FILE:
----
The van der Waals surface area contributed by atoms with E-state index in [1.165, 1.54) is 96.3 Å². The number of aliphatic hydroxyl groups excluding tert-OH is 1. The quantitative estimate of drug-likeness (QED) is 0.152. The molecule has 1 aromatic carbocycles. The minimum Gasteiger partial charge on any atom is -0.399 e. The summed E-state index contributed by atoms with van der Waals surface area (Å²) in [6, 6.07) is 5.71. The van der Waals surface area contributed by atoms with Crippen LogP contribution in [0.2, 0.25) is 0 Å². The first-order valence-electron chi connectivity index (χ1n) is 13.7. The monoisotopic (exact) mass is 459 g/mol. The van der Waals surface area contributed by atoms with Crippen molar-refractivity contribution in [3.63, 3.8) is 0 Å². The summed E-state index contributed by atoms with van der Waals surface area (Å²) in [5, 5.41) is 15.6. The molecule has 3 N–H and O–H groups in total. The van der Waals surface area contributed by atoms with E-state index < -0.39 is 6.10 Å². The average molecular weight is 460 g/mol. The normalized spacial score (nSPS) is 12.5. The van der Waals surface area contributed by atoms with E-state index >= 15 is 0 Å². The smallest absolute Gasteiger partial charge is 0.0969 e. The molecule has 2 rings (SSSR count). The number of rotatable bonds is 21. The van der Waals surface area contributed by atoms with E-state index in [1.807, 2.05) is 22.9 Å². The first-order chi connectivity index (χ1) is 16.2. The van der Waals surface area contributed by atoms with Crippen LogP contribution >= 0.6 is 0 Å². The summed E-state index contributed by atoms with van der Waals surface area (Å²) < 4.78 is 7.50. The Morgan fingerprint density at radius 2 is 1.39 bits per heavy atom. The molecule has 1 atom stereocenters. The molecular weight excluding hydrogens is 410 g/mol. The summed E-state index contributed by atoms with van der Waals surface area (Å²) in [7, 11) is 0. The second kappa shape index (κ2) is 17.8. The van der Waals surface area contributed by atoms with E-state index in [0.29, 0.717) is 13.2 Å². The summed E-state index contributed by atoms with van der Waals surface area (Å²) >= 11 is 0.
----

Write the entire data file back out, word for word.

The van der Waals surface area contributed by atoms with E-state index in [1.165, 1.54) is 96.3 Å². The number of aliphatic hydroxyl groups excluding tert-OH is 1. The quantitative estimate of drug-likeness (QED) is 0.152. The molecule has 1 aromatic carbocycles. The minimum Gasteiger partial charge on any atom is -0.399 e. The summed E-state index contributed by atoms with van der Waals surface area (Å²) in [6, 6.07) is 5.71. The van der Waals surface area contributed by atoms with Crippen LogP contribution in [0.2, 0.25) is 0 Å². The first-order valence-electron chi connectivity index (χ1n) is 13.7. The monoisotopic (exact) mass is 459 g/mol. The van der Waals surface area contributed by atoms with Crippen molar-refractivity contribution in [3.63, 3.8) is 0 Å². The summed E-state index contributed by atoms with van der Waals surface area (Å²) in [5, 5.41) is 15.6. The molecule has 3 N–H and O–H groups in total. The van der Waals surface area contributed by atoms with E-state index < -0.39 is 6.10 Å². The average molecular weight is 460 g/mol. The normalized spacial score (nSPS) is 12.5. The van der Waals surface area contributed by atoms with E-state index >= 15 is 0 Å². The smallest absolute Gasteiger partial charge is 0.0969 e. The molecule has 2 rings (SSSR count). The number of rotatable bonds is 21. The van der Waals surface area contributed by atoms with E-state index in [1.807, 2.05) is 22.9 Å². The first-order chi connectivity index (χ1) is 16.2. The van der Waals surface area contributed by atoms with Crippen LogP contribution >= 0.6 is 0 Å². The summed E-state index contributed by atoms with van der Waals surface area (Å²) < 4.78 is 7.50. The Morgan fingerprint density at radius 2 is 1.39 bits per heavy atom. The molecule has 1 atom stereocenters. The molecular weight excluding hydrogens is 410 g/mol. The summed E-state index contributed by atoms with van der Waals surface area (Å²) in [7, 11) is 0. The second kappa shape index (κ2) is 17.8. The van der Waals surface area contributed by atoms with E-state index in [0.29, 0.717) is 13.2 Å². The summed E-state index contributed by atoms with van der Waals surface area (Å²) >= 11 is 0.